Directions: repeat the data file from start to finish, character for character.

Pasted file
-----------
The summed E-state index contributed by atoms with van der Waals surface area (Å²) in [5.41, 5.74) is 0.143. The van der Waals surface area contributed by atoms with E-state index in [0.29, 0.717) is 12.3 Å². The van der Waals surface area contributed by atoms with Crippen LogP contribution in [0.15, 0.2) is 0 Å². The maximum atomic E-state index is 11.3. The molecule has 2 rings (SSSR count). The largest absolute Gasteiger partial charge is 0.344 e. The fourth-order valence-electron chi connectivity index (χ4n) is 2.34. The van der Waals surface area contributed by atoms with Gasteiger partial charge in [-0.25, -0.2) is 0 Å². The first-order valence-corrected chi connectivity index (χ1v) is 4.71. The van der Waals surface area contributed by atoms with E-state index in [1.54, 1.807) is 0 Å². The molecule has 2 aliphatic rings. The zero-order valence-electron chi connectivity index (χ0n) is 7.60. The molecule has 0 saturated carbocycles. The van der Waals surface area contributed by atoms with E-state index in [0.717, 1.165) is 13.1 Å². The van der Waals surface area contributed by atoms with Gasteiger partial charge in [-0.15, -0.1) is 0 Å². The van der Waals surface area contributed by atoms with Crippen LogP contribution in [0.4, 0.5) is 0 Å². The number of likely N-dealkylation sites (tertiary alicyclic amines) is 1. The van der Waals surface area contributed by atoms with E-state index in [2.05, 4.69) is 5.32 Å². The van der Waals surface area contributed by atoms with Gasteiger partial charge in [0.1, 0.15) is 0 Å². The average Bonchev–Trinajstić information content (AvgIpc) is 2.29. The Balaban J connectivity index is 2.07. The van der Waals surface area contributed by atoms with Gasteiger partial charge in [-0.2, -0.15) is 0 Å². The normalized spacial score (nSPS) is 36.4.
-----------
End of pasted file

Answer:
The summed E-state index contributed by atoms with van der Waals surface area (Å²) in [5.41, 5.74) is 0.143. The van der Waals surface area contributed by atoms with E-state index in [0.29, 0.717) is 12.3 Å². The van der Waals surface area contributed by atoms with Crippen LogP contribution in [0.15, 0.2) is 0 Å². The maximum atomic E-state index is 11.3. The molecule has 2 rings (SSSR count). The largest absolute Gasteiger partial charge is 0.344 e. The fourth-order valence-electron chi connectivity index (χ4n) is 2.34. The van der Waals surface area contributed by atoms with Gasteiger partial charge in [-0.25, -0.2) is 0 Å². The first-order valence-corrected chi connectivity index (χ1v) is 4.71. The van der Waals surface area contributed by atoms with E-state index in [1.54, 1.807) is 0 Å². The molecule has 2 aliphatic rings. The zero-order valence-electron chi connectivity index (χ0n) is 7.60. The molecule has 0 saturated carbocycles. The van der Waals surface area contributed by atoms with E-state index in [0.717, 1.165) is 13.1 Å². The van der Waals surface area contributed by atoms with Gasteiger partial charge in [-0.15, -0.1) is 0 Å². The van der Waals surface area contributed by atoms with Crippen LogP contribution in [0.4, 0.5) is 0 Å². The number of likely N-dealkylation sites (tertiary alicyclic amines) is 1. The van der Waals surface area contributed by atoms with E-state index in [2.05, 4.69) is 5.32 Å². The van der Waals surface area contributed by atoms with Gasteiger partial charge in [0.1, 0.15) is 0 Å². The average Bonchev–Trinajstić information content (AvgIpc) is 2.29. The Balaban J connectivity index is 2.07. The van der Waals surface area contributed by atoms with Gasteiger partial charge in [-0.2, -0.15) is 0 Å². The normalized spacial score (nSPS) is 36.4.